The light horse were considered unsuitable for the initial operations at Gallipoli, but were subsequently deployed without their horses. The 13th Light Horse landed on 11 September 1915. For most of its time at Gallipoli the regiment manned the trenches at Lone Pine, one of the most heavily contested parts of the ANZAC front line. The regiment left Gallipoli on 20 December 1915.
Back in Egypt, the infantry component of the AIF was expanded from two divisions to four and the 13th Light Horse was broken down to provide a divisional cavalry squadron for the 2nd, 4th and 5th Divisions. These squadrons proceeded to France with their divisions in March and June 1916, and were eventually reunited in July when the 13th Light Horse was reformed as the cavalry regiment for I ANZAC.
On the Western Front, terrain and the nature of the war there limited the roles mounted troops could fulfil, but they were still heavily employed. The 13th Light Horse carried out traffic control, rear area security and prisoner escort tasks, and, when the tactical situation permitted, the more traditional cavalry role of reconnaissance. It was most active during the more mobile phases of the war on the Western Front, which included the follow-up of the German retreat to the Hindenburg Line in early 1917, the stemming of the German Spring Offensive of 1918, and the allied offensive of August and September 1918. The regiment's largest engagement was during the operations to capture the Hindenburg outpost line between 5 and 9 September 1918 when it provided the advance guard, along a front of 13.5 kilometres, for the advance of the Australian Corps. The regiment had become the Australian Corps cavalry regiment upon its formation in November 1917.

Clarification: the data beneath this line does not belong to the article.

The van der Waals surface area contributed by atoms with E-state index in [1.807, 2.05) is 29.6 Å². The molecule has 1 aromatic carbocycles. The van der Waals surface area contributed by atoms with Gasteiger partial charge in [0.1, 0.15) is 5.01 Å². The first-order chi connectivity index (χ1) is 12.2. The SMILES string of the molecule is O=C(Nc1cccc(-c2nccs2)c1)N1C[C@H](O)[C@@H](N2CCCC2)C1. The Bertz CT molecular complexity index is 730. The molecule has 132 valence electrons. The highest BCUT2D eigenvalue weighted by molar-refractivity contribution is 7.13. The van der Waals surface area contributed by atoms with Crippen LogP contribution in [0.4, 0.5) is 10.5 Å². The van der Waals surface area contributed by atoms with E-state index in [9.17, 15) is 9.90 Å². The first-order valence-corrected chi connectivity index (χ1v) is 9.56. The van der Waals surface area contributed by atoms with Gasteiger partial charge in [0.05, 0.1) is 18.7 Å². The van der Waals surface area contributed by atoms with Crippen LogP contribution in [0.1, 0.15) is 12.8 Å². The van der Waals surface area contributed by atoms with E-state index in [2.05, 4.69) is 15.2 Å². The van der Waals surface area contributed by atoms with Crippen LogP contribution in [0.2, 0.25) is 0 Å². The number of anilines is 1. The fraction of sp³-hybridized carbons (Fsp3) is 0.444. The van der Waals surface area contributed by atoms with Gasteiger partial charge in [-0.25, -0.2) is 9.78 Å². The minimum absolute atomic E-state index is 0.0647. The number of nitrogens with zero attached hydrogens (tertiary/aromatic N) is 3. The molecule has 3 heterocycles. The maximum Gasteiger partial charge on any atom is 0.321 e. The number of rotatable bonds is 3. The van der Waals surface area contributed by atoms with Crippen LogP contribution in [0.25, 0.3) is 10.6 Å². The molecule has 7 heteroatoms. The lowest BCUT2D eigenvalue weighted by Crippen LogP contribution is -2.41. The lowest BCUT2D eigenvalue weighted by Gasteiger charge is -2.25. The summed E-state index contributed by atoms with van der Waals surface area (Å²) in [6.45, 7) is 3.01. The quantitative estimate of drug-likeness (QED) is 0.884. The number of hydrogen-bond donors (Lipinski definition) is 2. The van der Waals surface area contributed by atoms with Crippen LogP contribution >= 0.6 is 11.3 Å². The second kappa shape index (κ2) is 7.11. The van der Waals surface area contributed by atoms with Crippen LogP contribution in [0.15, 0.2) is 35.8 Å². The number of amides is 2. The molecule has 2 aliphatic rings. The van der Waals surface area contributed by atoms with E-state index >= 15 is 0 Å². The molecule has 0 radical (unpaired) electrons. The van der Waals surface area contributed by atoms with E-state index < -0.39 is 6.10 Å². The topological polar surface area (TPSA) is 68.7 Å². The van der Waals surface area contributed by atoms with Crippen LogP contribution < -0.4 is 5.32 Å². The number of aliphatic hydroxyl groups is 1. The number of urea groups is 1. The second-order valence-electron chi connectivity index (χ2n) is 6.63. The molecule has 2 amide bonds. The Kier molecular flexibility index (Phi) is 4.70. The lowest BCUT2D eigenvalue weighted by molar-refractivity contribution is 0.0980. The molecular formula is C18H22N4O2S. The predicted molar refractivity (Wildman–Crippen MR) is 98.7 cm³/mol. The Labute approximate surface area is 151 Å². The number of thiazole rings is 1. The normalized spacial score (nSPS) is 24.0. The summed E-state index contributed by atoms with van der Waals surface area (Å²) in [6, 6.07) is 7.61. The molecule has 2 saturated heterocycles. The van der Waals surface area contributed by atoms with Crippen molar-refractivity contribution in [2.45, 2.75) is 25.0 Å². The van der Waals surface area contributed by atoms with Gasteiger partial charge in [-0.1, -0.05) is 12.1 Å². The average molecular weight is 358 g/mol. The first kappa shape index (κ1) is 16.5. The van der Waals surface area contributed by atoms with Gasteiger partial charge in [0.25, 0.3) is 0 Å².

Like much of the Australian Corps, the 13th Light Horse was completing a period of rest and retraining when the war ended on 11 November 1918. After the armistice its personnel were progressively returned to Australia for discharge. The regiment was disbanded on 30 April 1919.